Sikkim is a hilly State in north-east India. Surrounded by villages that attracts outsiders thanks to its soothing calmness and natural beauty.
Earth Overshoot Day 2020 fell three weeks later than last year
Due to the coronavirus pandemic, Earth Overshoot Day 2020 falls on 22 August, over three weeks later than in 2019. A blessing in disguise?
Overshoot Day is always a troubling event. As the years go by, it’s coming sooner and sooner, reminding us of humanity’s failings. Our greed and insatiable hunger cause us to consume more resources than the Earth is capable of offering us, with no regard for future generations or respect for the other living beings who share the planet with us.
This year, we’ve faced one of history’s harshest lessons: the pandemic caused by the novel SARS-CoV-2 coronavirus – whose emergence is tied to habitat loss caused by human activities – is decisive proof that the lifestyle we’re leading is dangerous for ourselves and the world we live in. Our species has been forced to face up to its mistakes, take a step back and let nature recover. Consequently, the air has become cleaner, and flora and fauna have started repopulating areas abandoned long ago.
Therefore, in the eight months since the beginning of the global emergency, human beings have consumed fewer resources than in recent years. We’ve polluted less, destroyed fewer habitats, and perhaps even found some of that sense of belonging to the natural world that we’d lost over the years. And, for the first time in a while, Overshoot Day falls on 22nd August, halting its anticipated arrival year after year, at least for the time being.
What is Overshoot Day?
Earth Overshoot Day is the date in which humanity’s consumption of renewable resources exceeds Earth’s capacity to regenerate those resources over the course of a year. The date changes from year to year, depending on how rapidly resources are consumed. The Global Footprint Network (GFN), an international organisation that focuses on environmental accountability, is responsible for establishing when Overshoot Day falls.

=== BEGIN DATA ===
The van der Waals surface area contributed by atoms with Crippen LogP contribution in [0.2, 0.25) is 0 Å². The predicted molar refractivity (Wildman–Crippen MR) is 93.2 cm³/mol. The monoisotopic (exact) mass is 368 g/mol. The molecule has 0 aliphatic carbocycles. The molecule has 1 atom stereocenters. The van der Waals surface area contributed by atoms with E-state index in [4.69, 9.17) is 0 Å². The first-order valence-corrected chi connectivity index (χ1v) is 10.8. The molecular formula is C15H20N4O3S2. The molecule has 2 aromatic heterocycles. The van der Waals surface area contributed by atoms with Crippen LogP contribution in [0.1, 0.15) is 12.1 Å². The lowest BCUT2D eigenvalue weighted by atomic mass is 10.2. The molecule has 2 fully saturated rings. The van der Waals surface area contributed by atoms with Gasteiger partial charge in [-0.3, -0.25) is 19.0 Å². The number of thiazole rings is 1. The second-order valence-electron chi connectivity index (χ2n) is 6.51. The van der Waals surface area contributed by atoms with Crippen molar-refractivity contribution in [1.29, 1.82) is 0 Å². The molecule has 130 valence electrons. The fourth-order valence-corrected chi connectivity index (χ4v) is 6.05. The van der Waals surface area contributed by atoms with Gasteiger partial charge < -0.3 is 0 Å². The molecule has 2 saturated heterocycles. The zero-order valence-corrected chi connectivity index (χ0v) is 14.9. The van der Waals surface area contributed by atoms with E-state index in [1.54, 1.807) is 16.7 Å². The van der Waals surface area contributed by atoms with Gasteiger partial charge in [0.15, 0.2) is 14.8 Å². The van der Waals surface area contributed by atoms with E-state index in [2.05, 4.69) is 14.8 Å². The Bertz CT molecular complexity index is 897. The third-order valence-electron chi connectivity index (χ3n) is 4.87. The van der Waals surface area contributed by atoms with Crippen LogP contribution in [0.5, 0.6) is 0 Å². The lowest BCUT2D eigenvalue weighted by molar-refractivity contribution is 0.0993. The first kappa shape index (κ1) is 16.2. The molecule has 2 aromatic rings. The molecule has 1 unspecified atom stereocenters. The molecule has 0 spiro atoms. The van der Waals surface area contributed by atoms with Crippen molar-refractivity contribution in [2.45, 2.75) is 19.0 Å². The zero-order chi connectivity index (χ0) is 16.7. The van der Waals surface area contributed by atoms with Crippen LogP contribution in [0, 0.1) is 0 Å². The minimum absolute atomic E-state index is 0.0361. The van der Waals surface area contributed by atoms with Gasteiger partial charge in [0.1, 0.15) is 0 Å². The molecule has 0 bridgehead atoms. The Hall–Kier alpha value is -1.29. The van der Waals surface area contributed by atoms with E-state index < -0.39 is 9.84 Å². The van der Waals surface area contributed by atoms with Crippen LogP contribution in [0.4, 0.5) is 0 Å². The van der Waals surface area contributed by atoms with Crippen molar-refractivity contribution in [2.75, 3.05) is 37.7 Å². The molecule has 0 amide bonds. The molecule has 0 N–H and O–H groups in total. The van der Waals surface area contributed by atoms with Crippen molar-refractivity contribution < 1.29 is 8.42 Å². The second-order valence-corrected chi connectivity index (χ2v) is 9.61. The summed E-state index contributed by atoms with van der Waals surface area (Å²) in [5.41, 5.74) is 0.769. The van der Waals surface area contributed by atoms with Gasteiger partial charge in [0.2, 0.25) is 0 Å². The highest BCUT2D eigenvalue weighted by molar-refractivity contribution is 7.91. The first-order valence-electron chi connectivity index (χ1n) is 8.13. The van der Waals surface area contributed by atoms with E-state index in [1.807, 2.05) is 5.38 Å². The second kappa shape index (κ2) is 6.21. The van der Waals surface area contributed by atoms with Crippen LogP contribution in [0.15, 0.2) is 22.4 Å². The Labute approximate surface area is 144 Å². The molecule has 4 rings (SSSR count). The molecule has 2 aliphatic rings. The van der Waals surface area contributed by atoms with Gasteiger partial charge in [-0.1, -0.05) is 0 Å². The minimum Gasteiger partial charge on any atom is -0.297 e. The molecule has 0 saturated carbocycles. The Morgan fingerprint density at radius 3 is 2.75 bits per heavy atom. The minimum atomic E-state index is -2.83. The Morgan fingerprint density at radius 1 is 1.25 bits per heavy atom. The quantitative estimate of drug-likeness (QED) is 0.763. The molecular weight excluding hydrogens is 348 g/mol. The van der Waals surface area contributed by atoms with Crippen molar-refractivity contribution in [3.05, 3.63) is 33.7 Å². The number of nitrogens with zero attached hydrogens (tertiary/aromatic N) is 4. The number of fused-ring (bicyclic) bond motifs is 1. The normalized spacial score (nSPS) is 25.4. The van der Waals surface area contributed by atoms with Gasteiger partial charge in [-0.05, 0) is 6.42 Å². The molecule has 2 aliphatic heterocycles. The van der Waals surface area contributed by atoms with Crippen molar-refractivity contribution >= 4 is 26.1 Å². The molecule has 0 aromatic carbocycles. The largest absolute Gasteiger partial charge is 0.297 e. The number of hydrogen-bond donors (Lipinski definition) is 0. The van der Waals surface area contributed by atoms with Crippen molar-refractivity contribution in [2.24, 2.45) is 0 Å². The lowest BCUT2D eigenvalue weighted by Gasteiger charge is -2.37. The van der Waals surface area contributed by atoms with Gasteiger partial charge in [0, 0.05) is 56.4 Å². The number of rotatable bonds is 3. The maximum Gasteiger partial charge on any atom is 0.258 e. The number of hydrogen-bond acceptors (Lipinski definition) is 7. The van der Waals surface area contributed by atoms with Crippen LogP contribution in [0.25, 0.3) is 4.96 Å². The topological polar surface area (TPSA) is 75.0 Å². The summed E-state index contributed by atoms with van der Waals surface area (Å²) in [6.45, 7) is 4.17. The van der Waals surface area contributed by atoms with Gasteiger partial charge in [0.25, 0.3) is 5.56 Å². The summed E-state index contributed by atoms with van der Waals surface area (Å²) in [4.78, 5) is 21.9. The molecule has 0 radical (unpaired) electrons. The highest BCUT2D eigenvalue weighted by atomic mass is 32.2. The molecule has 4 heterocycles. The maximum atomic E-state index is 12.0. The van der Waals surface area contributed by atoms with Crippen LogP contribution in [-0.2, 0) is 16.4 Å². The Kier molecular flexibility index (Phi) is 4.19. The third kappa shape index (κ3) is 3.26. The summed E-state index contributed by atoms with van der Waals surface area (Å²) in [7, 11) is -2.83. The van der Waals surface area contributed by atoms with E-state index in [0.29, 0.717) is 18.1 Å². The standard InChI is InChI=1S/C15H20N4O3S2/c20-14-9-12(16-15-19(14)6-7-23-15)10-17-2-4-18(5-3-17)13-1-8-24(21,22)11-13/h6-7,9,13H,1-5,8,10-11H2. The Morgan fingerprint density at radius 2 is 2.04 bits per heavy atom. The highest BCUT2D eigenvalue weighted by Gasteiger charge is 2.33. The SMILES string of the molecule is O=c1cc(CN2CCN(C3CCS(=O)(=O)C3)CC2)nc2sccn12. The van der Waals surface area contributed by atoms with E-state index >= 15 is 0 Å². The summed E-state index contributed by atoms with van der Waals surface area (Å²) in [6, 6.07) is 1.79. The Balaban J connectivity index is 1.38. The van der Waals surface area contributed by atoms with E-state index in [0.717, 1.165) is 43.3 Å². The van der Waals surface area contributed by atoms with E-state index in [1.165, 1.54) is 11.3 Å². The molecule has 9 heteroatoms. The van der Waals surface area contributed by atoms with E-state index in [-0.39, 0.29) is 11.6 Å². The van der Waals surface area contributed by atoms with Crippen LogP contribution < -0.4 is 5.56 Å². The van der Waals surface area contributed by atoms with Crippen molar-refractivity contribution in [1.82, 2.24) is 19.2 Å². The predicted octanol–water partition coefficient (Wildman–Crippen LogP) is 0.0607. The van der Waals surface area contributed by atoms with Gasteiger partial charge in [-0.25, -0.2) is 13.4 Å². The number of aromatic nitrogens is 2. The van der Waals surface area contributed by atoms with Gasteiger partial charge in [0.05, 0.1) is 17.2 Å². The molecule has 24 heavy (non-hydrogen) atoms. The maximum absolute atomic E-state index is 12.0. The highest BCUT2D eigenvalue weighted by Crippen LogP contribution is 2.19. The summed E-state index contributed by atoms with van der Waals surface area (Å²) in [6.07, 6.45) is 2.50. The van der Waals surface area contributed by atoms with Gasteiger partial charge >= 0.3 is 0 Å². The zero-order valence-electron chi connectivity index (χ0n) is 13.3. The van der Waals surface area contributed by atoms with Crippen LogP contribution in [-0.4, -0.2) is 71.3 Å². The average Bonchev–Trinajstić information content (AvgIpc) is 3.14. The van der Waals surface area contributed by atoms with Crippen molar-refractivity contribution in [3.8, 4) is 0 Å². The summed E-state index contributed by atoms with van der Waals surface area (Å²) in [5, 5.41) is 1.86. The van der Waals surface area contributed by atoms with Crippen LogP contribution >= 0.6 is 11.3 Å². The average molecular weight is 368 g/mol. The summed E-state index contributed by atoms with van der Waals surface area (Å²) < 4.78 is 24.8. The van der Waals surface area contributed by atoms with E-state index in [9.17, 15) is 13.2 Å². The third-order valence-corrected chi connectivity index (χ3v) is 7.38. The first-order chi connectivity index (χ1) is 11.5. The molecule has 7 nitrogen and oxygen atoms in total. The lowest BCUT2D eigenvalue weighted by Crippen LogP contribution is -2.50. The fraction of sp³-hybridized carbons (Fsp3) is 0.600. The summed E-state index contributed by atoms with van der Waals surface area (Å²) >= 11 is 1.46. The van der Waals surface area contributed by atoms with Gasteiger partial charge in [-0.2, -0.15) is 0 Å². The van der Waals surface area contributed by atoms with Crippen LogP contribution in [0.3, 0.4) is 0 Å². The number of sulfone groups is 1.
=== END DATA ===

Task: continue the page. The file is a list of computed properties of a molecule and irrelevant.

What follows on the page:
Furthermore, Earth Overshoot Day as described so far is distinguished from national Overshoot Days. These are the dates when individual countries exhaust their resource quotas. In Italy, for example, Overshoot Day fell on the 14th May 2020, although the date might be revised to account for the impact of the coronavirus lockdown.
At the moment, the global population is consuming the equivalent of 1.6 planets’ worth of resources per year. Estimates suggest this figure could rise to two planets by 2030. But, obviously, we only have one planet at our disposal. In the early 1970s, humanity began consuming more resources than the Earth was able to regenerate in twelve months and since then, the day we “overshoot” this limit has kept coming earlier: in 1975, it was the 28th of November, for example. The growth of the global population and consumption rates are the main factors that determine this trend.
Overshoot Day 2020 is almost a month late
Earth Overshoot Day 2020 falls three weeks later than in 2019, when it was on the 29th of July. “The date reflects the 9.3 per cent reduction of humanity’s Ecological Footprint from the 1st of January to Earth Overshoot Day compared to the same period last year, which is a direct consequence of the coronavirus-induced lockdowns around the world,” according to a GFN press release: “Decreases in wood harvest and CO2 emissions from fossil fuel combustion are the major drivers behind the historic shift in the long-term growth of humanity’s Ecological Footprint”.
The pandemic’s impact is temporary
Carbon emissions have decreased by 14.5 per cent compared to 2019, while the consumption of forest resources has fallen by 8.4 per cent.
Unfortunately, however, this reduced ecological footprint doesn’t reflect an intentional trend reversal. “Humanity has been united by the common experience of the pandemic and shown how intertwined our lives are,” in the words of Global Footprint Network CEO Laurel Hanscom. “At the same time, we can’t ignore the deep unevenness of our experiences nor the social, economic, and political tensions which have been exacerbated by this global disaster. Making regeneration central to our rebuilding and recovery efforts has the potential to address the imbalances both in human society and in our relationship with the Earth”.
Earth Overshoot Day 2020 forces us, more than ever, to reflect on the “new normal” we want to, and must, live with from now onwards. Covid-19, the disease caused by the novel coronavirus, has shown that when confronted with an emergency human beings are capable of slowing down and changing their lifestyles, consumption patterns and the choices they make each day. And, as the GFN points out, “governments are capable of acting swiftly, both in terms of regulations and spending, when they put human lives above all else”. The hope now is that humanity will really see this recovery phase as a chance to write a new future, for ourselves and for the planet.
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